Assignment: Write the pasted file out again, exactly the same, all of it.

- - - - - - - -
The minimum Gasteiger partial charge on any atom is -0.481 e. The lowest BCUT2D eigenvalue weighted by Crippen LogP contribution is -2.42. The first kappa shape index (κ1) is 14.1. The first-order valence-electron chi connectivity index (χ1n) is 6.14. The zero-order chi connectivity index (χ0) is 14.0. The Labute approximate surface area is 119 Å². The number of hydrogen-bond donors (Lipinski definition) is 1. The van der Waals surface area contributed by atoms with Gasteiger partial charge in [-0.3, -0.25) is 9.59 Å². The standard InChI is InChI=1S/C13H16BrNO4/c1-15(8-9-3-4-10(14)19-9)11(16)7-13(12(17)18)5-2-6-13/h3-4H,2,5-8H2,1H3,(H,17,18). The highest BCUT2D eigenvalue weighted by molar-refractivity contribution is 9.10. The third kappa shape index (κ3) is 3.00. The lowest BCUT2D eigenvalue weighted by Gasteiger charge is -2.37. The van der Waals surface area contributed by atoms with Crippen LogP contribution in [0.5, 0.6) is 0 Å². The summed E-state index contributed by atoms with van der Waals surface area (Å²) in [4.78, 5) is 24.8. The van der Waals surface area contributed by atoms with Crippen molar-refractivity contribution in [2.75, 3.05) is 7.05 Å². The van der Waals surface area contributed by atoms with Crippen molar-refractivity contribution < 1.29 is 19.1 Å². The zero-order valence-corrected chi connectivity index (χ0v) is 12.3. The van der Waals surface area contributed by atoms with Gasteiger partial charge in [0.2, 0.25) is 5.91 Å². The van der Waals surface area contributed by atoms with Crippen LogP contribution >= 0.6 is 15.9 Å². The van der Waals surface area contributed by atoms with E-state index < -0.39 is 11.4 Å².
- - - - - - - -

The minimum Gasteiger partial charge on any atom is -0.481 e. The lowest BCUT2D eigenvalue weighted by Crippen LogP contribution is -2.42. The first kappa shape index (κ1) is 14.1. The first-order valence-electron chi connectivity index (χ1n) is 6.14. The zero-order chi connectivity index (χ0) is 14.0. The Labute approximate surface area is 119 Å². The number of hydrogen-bond donors (Lipinski definition) is 1. The van der Waals surface area contributed by atoms with Gasteiger partial charge in [-0.3, -0.25) is 9.59 Å². The standard InChI is InChI=1S/C13H16BrNO4/c1-15(8-9-3-4-10(14)19-9)11(16)7-13(12(17)18)5-2-6-13/h3-4H,2,5-8H2,1H3,(H,17,18). The highest BCUT2D eigenvalue weighted by molar-refractivity contribution is 9.10. The third kappa shape index (κ3) is 3.00. The lowest BCUT2D eigenvalue weighted by Gasteiger charge is -2.37. The van der Waals surface area contributed by atoms with Crippen LogP contribution in [0.5, 0.6) is 0 Å². The summed E-state index contributed by atoms with van der Waals surface area (Å²) in [4.78, 5) is 24.8. The van der Waals surface area contributed by atoms with Crippen molar-refractivity contribution in [2.75, 3.05) is 7.05 Å². The van der Waals surface area contributed by atoms with Crippen molar-refractivity contribution < 1.29 is 19.1 Å². The zero-order valence-corrected chi connectivity index (χ0v) is 12.3. The van der Waals surface area contributed by atoms with Gasteiger partial charge in [0.2, 0.25) is 5.91 Å². The van der Waals surface area contributed by atoms with Crippen LogP contribution >= 0.6 is 15.9 Å². The van der Waals surface area contributed by atoms with E-state index < -0.39 is 11.4 Å².